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Group transforms 17 newspapers in major redesign

The Kent Messenger Group has transformed 17 of its newspapers in the first major redesign in ten years.

In a bid to attract more readers and make its titles more appealing to younger readers the group embarked on a project to give them a high visual impact, and now each has rolled off the presses with a new look.

Eleven of the group’s paid-for titles have been redesigned, including the Kent Messenger, the Kentish Gazette and the East Kent Mercury, as well as six stand-alone free papers in Bromley, Bexley, Sevenoaks, Tonbridge, Tunbridge Wells and Thanet.

Each now has a common design and typography, with headlines now in Century condensed bold, and clearer labelling and improved navigation.

Coloured panels have also been introduced to help grab the attention of busy readers.

  • The new look
  • Editorial director Simon Irwin said: “No one should under estimate what we are doing. It is a tremendously big step for any newspaper to change its appearance.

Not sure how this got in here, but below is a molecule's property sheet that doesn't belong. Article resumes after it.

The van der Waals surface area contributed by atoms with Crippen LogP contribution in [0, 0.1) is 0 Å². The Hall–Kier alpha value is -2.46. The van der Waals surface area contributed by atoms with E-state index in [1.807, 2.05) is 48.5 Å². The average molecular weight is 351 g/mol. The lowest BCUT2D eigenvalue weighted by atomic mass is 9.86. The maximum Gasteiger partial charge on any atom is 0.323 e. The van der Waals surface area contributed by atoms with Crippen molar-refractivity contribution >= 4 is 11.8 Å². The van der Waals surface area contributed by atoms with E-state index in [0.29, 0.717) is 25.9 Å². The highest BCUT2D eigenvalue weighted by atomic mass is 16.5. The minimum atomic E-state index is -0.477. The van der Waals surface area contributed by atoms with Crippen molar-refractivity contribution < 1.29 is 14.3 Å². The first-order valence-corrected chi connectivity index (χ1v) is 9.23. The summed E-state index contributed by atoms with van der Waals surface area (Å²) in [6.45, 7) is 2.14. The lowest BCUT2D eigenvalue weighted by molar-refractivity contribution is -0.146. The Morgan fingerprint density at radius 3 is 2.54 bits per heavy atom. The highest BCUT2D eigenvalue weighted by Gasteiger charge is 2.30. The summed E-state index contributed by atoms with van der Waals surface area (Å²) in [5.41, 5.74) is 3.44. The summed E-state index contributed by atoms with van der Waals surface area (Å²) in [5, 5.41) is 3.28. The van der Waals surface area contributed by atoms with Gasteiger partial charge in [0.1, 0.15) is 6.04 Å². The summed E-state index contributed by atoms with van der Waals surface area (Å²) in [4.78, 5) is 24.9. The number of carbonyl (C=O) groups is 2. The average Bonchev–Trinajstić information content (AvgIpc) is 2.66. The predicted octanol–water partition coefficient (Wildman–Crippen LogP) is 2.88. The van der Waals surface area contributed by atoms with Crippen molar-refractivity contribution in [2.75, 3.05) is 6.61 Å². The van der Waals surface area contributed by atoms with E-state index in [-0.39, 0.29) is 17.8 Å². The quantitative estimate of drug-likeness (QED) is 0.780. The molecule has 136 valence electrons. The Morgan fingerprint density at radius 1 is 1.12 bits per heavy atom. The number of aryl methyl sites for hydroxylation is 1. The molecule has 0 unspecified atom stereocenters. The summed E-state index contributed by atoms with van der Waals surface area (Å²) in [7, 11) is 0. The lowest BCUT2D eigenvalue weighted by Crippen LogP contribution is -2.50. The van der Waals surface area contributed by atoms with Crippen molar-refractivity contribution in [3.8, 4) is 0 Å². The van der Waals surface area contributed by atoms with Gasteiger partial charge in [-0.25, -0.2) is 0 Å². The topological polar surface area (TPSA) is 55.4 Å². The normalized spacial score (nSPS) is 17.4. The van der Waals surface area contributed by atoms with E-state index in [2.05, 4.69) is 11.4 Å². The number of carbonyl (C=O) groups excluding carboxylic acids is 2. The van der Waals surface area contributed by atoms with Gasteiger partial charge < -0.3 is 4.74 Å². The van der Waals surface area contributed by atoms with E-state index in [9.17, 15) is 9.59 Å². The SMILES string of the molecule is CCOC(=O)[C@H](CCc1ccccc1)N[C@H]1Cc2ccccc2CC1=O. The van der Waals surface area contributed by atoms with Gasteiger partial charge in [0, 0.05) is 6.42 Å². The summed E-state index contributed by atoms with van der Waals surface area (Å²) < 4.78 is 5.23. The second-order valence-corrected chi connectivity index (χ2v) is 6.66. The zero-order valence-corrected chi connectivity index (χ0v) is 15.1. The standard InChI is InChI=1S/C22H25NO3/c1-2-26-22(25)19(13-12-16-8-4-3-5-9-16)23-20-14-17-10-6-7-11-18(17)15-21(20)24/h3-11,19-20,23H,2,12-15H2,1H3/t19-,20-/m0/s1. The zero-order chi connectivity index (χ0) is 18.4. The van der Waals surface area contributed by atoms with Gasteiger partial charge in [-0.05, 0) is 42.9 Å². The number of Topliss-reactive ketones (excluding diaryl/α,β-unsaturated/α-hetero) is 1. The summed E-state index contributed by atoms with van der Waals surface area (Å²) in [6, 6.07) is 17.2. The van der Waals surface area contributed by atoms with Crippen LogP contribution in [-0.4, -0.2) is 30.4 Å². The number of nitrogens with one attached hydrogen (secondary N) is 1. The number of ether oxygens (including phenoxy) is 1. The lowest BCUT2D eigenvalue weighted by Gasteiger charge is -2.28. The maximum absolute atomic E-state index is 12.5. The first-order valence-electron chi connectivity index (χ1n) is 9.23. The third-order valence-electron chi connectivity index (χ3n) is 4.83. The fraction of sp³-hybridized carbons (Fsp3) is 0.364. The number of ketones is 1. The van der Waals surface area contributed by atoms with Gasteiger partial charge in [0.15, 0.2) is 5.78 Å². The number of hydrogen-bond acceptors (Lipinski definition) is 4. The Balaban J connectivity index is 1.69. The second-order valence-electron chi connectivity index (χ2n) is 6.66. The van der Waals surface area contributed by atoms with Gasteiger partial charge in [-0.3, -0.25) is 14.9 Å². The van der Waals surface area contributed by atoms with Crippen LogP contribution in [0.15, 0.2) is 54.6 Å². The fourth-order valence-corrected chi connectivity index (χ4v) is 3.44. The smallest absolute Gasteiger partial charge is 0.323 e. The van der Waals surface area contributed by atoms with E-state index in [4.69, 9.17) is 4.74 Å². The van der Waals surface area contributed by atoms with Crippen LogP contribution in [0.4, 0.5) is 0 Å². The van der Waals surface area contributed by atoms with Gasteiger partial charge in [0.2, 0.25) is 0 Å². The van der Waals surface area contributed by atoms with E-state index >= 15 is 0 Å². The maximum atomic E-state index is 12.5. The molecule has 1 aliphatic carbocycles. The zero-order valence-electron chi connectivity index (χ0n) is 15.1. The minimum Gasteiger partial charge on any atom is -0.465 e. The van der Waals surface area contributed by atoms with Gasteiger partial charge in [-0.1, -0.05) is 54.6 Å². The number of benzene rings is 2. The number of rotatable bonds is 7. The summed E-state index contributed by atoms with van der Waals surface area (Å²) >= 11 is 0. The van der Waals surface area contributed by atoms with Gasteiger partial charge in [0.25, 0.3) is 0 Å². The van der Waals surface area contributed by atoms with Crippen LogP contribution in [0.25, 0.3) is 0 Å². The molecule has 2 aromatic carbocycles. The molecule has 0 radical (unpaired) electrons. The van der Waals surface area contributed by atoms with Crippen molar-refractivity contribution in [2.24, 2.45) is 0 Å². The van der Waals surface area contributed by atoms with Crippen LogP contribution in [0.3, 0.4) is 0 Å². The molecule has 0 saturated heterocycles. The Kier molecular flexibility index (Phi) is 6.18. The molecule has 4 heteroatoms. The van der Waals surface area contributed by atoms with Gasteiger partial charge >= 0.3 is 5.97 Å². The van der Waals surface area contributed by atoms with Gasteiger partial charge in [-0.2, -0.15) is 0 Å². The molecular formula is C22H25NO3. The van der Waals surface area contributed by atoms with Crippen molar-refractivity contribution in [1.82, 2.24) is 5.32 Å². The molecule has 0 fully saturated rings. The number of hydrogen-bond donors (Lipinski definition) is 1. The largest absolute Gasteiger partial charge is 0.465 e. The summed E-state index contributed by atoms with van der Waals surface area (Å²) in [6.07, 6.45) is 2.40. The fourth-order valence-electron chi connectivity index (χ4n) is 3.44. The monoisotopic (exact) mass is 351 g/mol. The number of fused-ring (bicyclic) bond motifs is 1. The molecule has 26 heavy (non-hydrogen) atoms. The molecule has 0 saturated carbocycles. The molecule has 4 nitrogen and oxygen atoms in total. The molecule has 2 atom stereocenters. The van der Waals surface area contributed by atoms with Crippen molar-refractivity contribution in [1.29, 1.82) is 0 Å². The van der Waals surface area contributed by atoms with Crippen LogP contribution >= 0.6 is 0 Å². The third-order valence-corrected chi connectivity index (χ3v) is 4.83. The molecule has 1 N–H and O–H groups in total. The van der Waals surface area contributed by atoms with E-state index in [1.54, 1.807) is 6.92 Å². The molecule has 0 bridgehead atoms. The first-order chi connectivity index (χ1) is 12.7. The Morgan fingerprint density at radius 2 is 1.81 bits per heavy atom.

“We have created a more contemporary look which we hope will have greater appeal to both readers and advertisers.”

    After deciding to give the papers a more modern and compelling appearance, the group began work on ideas, led by design and development editor Steve Bodycomb and editorial manager Ron Green.

  • The old style KM
  • The brief was to continue to produce content-driven newspapers with high story counts but with a high visual impact, and Steve produced a prototype paper which staff were asked to comment on.

    A market research company was then brought in to get focus group reaction from readers and non-readers.

    Simon said there had been a balancing act in making the changes.

    He said: “We have proceeded in a controlled and cautious way. Our traditional readers are unlikely to be scared away by what we have done.

    “But the new look is designed to encourage those people who, for a wide variety of reasons, don’t buy our papers every week to buy them more frequently.

    “I also believe it will make our papers more appealing to younger readers.”

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